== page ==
HIV patients may receive antifungal therapy such as fluconazole when no symptoms of infections are present Footnote 9.
Section VI - Laboratory Hazards
Laboratory Acquired Infections
There is 1 reported case of laboratory exposure to C. neoformans from a laceration by a contaminated scalpel blade Footnote 26. There are 2 reported cases of eye infections related to surgical procedure from C. neoformans Footnote 9. Cryptococcosis from a needle puncture to the thumb during blood collection from an AIDS patient with cryptococcal fungemia and two percutaneous cryptococcal inoculations from needlestick have been reported.
Sources / Specimens
Inhalation of basidiospores and desiccated yeast cells could be infectious for the lab workers and should be regarded as potentially serious airborne hazards Footnote 9. Accidental parenteral inoculation of infectious materials may also occur Footnote 9, Footnote 26.
Bites from infected lab mice and manipulation of infectious environmental materials (e.g. pigeon dropping) may be a potential hazard Footnote 26.
Section VII – Exposure Controls / Personal Protection
Risk Group Classification
Risk Group 2 Footnote 27.
Containment Level 2 facilities, equipment, and operational practices for work involving infectious or potentially infectious materials, animals, or cultures Footnote 28.
Lab coat. Gloves when direct skin contact with infected materials or animals is unavoidable. Eye protection must be used where there is a known or potential risk of exposure to splashes Footnote 28.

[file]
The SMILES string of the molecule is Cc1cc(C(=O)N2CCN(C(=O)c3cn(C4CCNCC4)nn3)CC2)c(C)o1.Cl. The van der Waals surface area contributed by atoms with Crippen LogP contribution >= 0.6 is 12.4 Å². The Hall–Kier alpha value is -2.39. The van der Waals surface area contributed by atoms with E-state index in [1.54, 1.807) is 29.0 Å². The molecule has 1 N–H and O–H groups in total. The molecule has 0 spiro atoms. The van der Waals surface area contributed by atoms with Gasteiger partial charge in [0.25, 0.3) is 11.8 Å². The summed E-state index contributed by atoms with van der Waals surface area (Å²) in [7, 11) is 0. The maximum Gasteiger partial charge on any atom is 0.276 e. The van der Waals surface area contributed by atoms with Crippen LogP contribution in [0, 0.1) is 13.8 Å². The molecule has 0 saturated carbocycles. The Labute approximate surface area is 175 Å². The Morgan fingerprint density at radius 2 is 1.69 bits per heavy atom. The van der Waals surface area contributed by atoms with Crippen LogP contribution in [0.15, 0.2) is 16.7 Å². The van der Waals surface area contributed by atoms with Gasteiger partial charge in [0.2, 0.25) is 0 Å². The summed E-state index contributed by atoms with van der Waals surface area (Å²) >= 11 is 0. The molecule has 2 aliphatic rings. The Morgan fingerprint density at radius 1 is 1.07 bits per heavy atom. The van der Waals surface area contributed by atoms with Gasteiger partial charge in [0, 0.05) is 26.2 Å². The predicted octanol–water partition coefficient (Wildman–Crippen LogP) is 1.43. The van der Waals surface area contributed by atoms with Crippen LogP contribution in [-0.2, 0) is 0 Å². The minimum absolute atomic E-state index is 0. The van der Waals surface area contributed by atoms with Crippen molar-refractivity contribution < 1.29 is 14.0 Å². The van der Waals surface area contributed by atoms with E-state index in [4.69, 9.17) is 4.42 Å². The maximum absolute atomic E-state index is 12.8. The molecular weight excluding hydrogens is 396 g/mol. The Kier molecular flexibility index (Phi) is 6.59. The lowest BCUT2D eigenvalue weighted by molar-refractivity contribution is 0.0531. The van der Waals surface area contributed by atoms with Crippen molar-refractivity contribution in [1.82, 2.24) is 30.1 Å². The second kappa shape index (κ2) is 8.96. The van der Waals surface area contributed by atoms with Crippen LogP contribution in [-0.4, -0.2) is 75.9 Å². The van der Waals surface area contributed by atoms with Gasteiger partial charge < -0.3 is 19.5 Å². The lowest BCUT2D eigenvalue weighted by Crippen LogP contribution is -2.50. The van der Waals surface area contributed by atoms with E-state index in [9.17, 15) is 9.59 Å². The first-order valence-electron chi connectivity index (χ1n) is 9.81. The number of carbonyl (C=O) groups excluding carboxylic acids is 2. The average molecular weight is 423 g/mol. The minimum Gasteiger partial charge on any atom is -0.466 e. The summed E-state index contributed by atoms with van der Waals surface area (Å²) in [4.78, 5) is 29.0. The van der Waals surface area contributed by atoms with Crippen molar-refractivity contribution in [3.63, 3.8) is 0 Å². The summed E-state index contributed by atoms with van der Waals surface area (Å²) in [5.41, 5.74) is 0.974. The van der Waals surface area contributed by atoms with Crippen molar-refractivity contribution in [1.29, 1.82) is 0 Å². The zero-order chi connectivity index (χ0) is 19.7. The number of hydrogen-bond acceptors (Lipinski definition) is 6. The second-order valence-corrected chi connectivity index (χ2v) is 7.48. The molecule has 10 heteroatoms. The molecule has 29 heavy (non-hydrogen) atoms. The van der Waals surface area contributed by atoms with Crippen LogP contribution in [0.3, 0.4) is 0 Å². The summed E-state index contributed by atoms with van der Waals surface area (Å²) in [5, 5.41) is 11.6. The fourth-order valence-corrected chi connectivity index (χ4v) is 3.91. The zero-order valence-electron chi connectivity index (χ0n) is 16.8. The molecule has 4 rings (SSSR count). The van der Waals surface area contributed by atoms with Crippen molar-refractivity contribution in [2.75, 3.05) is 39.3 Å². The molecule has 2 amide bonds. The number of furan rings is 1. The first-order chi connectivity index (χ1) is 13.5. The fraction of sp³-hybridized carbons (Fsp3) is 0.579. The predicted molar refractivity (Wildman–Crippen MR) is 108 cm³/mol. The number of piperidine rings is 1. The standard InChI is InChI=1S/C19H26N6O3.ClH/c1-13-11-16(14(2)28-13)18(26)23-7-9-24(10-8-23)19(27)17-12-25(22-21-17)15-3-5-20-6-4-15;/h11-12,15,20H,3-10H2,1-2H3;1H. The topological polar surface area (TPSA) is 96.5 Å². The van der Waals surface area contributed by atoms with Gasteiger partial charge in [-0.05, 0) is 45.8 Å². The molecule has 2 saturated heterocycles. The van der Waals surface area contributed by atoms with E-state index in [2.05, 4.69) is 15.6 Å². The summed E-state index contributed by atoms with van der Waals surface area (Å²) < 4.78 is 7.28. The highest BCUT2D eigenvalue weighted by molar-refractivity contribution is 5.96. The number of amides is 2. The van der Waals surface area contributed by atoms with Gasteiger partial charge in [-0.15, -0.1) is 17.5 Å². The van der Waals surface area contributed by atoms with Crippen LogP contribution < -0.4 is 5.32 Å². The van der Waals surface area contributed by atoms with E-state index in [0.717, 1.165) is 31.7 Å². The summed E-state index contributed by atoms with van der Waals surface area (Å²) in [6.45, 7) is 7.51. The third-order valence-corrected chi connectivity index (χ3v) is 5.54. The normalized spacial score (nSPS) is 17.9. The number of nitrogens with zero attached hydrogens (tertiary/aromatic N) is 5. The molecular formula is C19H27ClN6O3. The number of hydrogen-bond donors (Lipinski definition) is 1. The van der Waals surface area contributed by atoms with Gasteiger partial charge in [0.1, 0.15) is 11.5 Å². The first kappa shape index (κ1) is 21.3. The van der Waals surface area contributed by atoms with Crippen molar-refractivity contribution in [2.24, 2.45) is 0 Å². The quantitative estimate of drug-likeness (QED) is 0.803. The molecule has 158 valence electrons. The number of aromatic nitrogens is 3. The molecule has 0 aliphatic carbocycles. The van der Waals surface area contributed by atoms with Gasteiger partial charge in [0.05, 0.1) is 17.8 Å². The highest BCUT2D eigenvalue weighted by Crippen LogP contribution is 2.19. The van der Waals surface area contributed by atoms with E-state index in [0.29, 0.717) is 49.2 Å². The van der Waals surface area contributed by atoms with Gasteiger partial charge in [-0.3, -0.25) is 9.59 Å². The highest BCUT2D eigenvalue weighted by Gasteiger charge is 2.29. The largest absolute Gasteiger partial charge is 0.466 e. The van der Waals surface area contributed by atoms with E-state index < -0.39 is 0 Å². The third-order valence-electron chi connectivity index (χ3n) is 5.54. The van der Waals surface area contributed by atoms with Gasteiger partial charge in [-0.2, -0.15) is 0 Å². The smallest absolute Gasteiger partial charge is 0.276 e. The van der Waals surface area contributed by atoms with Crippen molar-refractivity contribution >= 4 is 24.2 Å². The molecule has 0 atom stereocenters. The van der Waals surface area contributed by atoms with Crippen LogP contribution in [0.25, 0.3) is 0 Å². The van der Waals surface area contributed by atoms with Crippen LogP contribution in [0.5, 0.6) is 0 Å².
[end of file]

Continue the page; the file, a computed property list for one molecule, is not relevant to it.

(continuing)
All procedures that may produce aerosols, or involve high concentrations or large volumes should be conducted in a biological safety cabinet (BSC). The use of needles, syringes, and other sharp objects should be strictly limited. Additional precautions should be considered with work involving animals or large scale activities Footnote 28.
Section VIII – Handling and Storage
Allow aerosols to settle. Wearing protective clothing, gently cover spill with paper towels and apply an appropriate disinfectant, starting at perimeter and working towards the centre; allow sufficient contact time before clean up.
Decontaminate all wastes that contain or have come in contact with the infectious organism by autoclave, chemical disinfection, gamma irradiation, or incineration before disposing.
The infectious agent should be stored in leak-proof containers that are appropriately labelled.
Section IX – Regulatory and Other Information
The import, transport, and use of pathogens in Canada is regulated under many regulatory bodies, including the Public Health Agency of Canada, Health Canada, Canadian Food Inspection Agency, Environment Canada, and Transport Canada. Users are responsible for ensuring they are compliant with all relevant acts, regulations, guidelines, and standards.
Centre for Biosecurity, Public Health Agency of Canada
Although the information, opinions and recommendations contained in this Pathogen Safety Data Sheet are compiled from sources believed to be reliable, we accept no responsibility for the accuracy, sufficiency, or reliability or for any loss or injury resulting from the use of the information. Newly discovered hazards are frequent and this information may not be completely up to date.
Public Health Agency of Canada, 2018
Report a problem or mistake on this page
- Date modified: